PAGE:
Letting the sun's energy in

Going solar is good for the planet and the pocket book, and is not that difficult to do according to Verdugo Woodland resident Robert Hess.

Hess and his family's decision to go solar was not initially based in the financial benefit but because it seemed like the right thing to do.

“We really didn't think we would save that much,” he said.

Hess is environmentally aware and was motivated by the idea that the future can only be changed by those who take steps in the right direction. He wanted his children to have this green lesson as well.

He and his wife Grace discovered they had many options when they began searching the Internet for companies that supply solar power.

“It really wasn't that hard to find a company to help us go solar. The difficult thing was what company to go with because there were so many,” he said. “We sent out an email to a baby sitting coop we belonged to and found that a man who lived in Glendale near us named Jim Cahill who worked for Solar City.”

Cahill is regional operational director for the company. Hess never met Cahill but felt comfortable with the fact that he was a neighbor.

“We found out that the initial cost was about $18,000 after state, city and federal rebates to purchase the unit,” Hess said. “That was a lot of money.”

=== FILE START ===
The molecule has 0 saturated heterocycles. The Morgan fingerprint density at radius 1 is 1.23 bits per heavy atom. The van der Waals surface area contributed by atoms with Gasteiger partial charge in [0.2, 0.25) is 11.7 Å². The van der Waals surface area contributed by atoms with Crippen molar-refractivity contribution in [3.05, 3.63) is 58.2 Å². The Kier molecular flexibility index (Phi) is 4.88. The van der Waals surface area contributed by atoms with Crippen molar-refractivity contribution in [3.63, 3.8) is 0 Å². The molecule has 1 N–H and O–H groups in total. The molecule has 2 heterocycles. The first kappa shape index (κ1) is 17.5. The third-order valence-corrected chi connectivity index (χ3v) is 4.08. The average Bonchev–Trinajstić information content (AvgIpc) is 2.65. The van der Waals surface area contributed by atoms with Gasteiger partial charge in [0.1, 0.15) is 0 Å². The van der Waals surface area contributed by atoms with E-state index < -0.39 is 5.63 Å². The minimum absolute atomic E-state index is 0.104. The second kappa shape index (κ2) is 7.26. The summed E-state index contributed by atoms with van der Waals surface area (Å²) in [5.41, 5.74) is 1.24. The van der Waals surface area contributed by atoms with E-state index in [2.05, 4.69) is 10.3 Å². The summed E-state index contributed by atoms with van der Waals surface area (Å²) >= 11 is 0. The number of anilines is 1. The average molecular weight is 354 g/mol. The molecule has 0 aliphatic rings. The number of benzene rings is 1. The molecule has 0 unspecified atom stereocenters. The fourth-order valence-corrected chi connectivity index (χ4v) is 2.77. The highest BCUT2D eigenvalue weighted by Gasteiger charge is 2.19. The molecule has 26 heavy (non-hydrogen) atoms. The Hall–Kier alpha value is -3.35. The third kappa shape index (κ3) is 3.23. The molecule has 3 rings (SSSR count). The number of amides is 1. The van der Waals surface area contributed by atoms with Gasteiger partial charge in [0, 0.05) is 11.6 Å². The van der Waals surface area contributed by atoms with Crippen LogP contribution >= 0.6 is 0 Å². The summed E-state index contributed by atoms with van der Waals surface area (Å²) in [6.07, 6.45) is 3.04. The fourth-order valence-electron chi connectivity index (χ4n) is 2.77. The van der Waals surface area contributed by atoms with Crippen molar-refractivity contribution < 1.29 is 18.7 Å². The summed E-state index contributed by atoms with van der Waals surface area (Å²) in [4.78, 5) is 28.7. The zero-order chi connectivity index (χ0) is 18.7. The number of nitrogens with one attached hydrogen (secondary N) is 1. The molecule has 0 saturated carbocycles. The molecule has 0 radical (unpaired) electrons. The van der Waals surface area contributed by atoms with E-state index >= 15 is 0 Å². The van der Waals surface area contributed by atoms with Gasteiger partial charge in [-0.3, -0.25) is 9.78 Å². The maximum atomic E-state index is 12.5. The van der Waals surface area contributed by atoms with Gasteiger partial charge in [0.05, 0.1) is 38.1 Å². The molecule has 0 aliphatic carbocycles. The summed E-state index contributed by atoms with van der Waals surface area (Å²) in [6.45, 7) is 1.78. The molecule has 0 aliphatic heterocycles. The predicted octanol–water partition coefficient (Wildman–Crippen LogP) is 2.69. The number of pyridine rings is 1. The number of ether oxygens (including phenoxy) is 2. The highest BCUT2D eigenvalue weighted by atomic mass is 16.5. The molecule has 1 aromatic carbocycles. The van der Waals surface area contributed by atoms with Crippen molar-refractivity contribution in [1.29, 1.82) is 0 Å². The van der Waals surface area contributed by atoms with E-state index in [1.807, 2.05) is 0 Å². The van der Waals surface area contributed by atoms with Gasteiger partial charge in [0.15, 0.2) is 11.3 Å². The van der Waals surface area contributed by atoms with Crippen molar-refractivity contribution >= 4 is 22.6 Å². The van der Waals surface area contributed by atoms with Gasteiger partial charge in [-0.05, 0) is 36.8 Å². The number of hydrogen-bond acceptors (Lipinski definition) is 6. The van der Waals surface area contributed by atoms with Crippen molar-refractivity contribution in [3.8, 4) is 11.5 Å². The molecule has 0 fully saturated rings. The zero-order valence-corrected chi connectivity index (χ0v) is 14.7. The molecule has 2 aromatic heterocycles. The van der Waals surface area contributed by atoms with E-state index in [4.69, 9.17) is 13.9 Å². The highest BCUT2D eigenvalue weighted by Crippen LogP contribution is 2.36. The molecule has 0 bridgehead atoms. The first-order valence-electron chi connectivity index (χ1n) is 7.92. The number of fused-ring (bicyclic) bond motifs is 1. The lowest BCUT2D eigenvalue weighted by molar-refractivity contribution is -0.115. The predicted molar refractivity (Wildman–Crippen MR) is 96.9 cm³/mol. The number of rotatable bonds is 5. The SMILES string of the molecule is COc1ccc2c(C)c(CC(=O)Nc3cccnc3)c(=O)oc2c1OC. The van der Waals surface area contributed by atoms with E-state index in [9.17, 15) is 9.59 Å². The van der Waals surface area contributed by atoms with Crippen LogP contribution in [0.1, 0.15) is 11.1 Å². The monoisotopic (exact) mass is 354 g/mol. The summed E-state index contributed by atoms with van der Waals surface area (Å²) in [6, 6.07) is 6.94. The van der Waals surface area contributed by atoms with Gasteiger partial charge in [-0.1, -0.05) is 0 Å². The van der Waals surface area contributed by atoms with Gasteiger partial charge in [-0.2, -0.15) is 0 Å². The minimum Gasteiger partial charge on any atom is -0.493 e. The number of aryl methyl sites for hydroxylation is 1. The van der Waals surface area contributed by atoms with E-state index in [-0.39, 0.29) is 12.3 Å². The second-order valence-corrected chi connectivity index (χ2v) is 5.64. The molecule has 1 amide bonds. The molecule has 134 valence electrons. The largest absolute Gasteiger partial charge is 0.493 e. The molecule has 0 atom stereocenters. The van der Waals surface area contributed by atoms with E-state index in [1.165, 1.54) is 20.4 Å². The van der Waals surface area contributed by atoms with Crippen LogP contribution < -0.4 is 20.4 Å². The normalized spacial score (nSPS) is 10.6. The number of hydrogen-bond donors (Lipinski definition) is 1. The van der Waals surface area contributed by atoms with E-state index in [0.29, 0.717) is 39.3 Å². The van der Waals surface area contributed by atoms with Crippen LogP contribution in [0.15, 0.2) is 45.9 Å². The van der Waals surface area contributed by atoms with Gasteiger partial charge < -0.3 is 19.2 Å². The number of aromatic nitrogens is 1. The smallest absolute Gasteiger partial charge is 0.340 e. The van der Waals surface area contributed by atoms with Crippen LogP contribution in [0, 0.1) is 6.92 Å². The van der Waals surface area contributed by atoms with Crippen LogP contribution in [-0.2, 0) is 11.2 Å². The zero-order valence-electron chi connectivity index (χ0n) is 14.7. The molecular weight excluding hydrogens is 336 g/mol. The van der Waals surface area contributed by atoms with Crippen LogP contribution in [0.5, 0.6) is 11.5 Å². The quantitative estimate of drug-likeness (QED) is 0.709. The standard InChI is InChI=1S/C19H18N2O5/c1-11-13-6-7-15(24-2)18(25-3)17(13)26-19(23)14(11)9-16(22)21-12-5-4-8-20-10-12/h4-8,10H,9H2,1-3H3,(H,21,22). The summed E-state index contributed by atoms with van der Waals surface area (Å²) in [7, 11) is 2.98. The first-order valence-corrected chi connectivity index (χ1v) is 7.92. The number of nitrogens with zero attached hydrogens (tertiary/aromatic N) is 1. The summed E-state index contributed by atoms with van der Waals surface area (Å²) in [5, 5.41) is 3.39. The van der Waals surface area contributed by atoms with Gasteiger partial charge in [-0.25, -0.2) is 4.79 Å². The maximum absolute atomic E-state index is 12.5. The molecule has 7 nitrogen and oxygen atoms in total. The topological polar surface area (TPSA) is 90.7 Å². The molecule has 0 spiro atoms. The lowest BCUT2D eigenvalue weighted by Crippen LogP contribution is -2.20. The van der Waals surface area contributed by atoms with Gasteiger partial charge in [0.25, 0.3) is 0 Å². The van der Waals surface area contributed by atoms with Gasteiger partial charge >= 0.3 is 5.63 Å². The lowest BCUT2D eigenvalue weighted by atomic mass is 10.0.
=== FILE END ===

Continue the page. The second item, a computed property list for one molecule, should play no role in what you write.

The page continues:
He found that the company offered a leasing program which, for the size of the unit he required, would be $23 a month.

“That was much more reasonable,” he said.

The company worked closely with the city of Glendale and the rebates offered for going green were passed on to Hess through the lease.

“From day one we have been saving an average of $75 a month on our bill,” he said. “It was so easy.”

“It's not free power,” said Jonathan Bass, spokesperson for Solar City. “But it can save a 10% to 20% on an average electric bill.”

Hess has become very knowledgeable about energy consumption and said he has been impressed at how the city and company worked together.

“I had to work with four or five different sets of people in the company and with the city and it has all been pleasant and professional,” he said.

His children, Sophia and Nicholas, are excited about going solar and are learning about how the sun is powering their home.

“It's great,” Sophia said.

“You can't see the [panels],” Nicholas added.

Hess said that was another positive surprise about the panels. At first he thought it would be obvious with large panels covering the roof.

“But we put it in the back of the house and to the side,” he said. “You can hardly notice it from the front of the home.”

The money saved has been another pleasant surprise and has made the Hess family a solar advocate to their friends and neighbors. Hess looks up and down his neighborhood.

“See all these homes could have solar power,” he said. “Even the ones with trees shading the roof.”

The family has invited friends and neighbors to their home tonight to look at the solar system and tries to convert some energy consumers to the sun's power.

“It is so easy to do. Much easier than we thought and you feel like you have done something good for the Earth,” he said.

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